Nearly five years after the recession ended, the economy has finally returned to its previous peak. The 0.8 per cent increase in GDP between April and June means that all of the lost output from the crash has now been recovered - and a little bit more (the economy is now 0.2 per cent larger). We've never had it so good, you might say (as Harold Macmillan did in 1957).
Well, not quite. For a start, it's taken the UK more than four years to reach this point: the slowest recovery since the 1870s. By contrast, the US, where the Obama administration avoided many of George Osborne's errors, is now 6.3 per cent larger. And while the economy is bigger than ever, most people aren't any better off. GDP per capita (which takes into account the growth in population since 2008) is still more than 5 per cent below its previous peak. The cake may be slightly bigger, but there are many more mouths to feed.
The uncomfortable truth is that, for most people, the recovery hasn't even begun. After briefly drawing level with inflation earlier this year, nominal wages increased by just 0.7 per cent in the three months to May (while prices rose by 1.5 per cent), the slowest rate since ONS records began in 2001. So weak has earnings growth been that average wages aren't forecast to return to their pre-recession peak until 2018, while median wages will take even longer to recover.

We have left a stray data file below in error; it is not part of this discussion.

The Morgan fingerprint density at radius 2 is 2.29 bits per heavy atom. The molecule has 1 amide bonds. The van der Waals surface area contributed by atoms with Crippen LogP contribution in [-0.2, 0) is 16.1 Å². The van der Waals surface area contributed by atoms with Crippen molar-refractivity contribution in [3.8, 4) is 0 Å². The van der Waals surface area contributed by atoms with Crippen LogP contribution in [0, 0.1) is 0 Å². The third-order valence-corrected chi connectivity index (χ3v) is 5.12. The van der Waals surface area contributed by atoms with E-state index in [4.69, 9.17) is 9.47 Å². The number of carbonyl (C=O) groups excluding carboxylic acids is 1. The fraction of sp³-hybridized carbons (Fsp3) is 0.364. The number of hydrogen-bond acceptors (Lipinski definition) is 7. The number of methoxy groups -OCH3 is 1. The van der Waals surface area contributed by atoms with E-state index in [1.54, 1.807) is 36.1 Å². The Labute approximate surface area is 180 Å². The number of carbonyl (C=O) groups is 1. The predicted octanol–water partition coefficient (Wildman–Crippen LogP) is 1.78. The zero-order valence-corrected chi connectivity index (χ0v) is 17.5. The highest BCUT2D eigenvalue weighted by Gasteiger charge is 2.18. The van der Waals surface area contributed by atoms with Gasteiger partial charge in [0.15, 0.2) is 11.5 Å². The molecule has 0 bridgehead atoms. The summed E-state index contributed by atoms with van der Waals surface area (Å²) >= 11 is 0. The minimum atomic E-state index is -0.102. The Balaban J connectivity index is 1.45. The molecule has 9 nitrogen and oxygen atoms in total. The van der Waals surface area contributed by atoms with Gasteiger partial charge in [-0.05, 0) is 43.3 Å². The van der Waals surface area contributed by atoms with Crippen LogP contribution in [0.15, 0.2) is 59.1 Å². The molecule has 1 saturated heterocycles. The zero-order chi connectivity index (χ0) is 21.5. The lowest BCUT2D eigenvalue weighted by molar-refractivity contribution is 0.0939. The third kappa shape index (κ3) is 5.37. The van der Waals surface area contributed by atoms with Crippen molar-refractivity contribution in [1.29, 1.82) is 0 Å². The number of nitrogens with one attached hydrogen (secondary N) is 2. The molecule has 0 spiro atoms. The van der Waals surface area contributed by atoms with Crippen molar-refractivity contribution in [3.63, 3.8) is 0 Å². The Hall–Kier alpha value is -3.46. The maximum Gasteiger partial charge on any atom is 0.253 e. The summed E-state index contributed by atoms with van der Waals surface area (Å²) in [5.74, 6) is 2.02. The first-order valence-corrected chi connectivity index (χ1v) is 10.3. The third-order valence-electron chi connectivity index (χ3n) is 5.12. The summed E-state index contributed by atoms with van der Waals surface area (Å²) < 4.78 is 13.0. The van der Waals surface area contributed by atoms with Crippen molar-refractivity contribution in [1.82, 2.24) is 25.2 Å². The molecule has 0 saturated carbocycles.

Employment is close to a record high, but too many people are stranded in low-wage, low-skill jobs that don't pay them enough to maintain adequate living standards. For them, even as GDP continues to expand, years of depressed pay lie ahead. It is this that means that while the Conservatives boast about the recovery, Labour's "cost-of-living" attack will retain its potency.